Oxidation and Antioxidants in Organic Chemistry and Biology book cover. Enlarge Download. Oxidation After elucidating the chemistry and kinetics of antioxidant action, the book covers oxidative processes that occur in biological systems.


Current Organic Chemistry

The normal biochemical reactions in our body, increased exposure to the environment, and higher levels of dietary xenobiotic's result in the generation of reactive oxygen species ROS and reactive nitrogen species RNS. The reported chemical evidence suggests that dietary antioxidants help in disease prevention. Therefore, it is very important to understand the reaction mechanism of antioxidants with the free radicals. This review elaborates the mechanism of action of the natural antioxidant compounds and assays for the evaluation of their antioxidant activities.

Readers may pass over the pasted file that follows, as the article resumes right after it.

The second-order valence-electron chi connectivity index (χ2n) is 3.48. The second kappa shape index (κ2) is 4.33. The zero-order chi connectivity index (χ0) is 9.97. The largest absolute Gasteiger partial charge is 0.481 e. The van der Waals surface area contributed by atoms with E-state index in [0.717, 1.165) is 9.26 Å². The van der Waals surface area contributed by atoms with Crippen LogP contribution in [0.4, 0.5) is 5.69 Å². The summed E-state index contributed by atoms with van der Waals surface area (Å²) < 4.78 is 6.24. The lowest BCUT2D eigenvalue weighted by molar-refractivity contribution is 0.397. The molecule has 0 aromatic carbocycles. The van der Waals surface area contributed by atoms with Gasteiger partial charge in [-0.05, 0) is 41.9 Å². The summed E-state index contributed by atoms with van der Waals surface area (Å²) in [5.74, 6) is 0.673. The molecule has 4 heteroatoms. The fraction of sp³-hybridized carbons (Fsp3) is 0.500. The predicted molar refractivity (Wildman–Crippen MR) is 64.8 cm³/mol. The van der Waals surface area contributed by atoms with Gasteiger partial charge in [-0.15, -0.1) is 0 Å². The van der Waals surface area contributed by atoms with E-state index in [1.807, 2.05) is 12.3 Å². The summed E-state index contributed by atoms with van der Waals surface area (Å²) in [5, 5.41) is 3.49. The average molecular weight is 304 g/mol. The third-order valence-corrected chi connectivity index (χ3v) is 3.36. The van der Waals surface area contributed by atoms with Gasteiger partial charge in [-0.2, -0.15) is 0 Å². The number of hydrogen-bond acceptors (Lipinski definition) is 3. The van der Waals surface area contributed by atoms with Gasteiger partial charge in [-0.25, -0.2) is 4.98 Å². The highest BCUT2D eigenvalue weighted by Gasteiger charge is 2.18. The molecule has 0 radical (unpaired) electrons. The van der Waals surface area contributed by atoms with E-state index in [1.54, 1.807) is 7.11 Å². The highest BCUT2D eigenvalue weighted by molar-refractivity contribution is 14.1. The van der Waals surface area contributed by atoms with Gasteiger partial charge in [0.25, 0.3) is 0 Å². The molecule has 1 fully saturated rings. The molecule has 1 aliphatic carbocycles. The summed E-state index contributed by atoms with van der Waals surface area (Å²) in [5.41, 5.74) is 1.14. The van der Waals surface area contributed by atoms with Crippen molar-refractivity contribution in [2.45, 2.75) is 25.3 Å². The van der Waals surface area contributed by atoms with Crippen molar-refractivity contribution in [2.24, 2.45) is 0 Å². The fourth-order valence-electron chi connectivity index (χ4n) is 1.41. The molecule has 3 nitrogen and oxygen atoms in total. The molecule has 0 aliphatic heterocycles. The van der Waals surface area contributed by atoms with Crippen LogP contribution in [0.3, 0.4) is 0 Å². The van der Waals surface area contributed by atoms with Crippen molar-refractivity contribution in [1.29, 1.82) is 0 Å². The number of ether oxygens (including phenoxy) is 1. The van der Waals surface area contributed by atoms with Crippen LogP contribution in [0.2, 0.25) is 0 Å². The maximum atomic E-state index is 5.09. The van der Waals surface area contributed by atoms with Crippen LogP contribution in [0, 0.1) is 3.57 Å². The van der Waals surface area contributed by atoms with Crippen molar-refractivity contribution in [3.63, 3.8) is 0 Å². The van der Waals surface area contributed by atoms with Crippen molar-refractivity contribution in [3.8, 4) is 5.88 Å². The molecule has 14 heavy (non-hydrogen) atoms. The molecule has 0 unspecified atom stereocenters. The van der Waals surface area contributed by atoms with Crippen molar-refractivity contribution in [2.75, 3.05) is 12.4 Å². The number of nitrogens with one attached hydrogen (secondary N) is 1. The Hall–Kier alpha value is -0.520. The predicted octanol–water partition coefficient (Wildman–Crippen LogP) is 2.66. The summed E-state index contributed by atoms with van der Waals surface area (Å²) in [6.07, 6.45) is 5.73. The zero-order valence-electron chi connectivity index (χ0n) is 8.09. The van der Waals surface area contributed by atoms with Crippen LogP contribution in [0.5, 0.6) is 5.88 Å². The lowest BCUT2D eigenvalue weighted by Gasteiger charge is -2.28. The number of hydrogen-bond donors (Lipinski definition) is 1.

In the current pandemic scenario, publication process of all articles related to Coronavirus will be expedited, for timely publication of much needed research. Search Advanced Search. Toggle navigation. Impact Factor: 1.

In chemistry , a radical more precisely, a free radical is an atom , molecule , or ion that has unpaired valence electrons or an open electron shell , and therefore may be seen as having one or more "dangling" covalent bonds. With some exceptions, these "dangling" bonds make free radicals highly chemically reactive towards other substances, or even towards themselves: their molecules will often spontaneously dimerize or polymerize if they come in contact with each other. Most radicals are reasonably stable only at very low concentrations in inert media or in a vacuum. Free radicals may be created in a number of ways, including synthesis with very dilute or rarefied reagents, reactions at very low temperatures, or breakup of larger molecules. The latter can be affected by any process that puts enough energy into the parent molecule, such as ionizing radiation , heat, electrical discharges, electrolysis , and chemical reactions.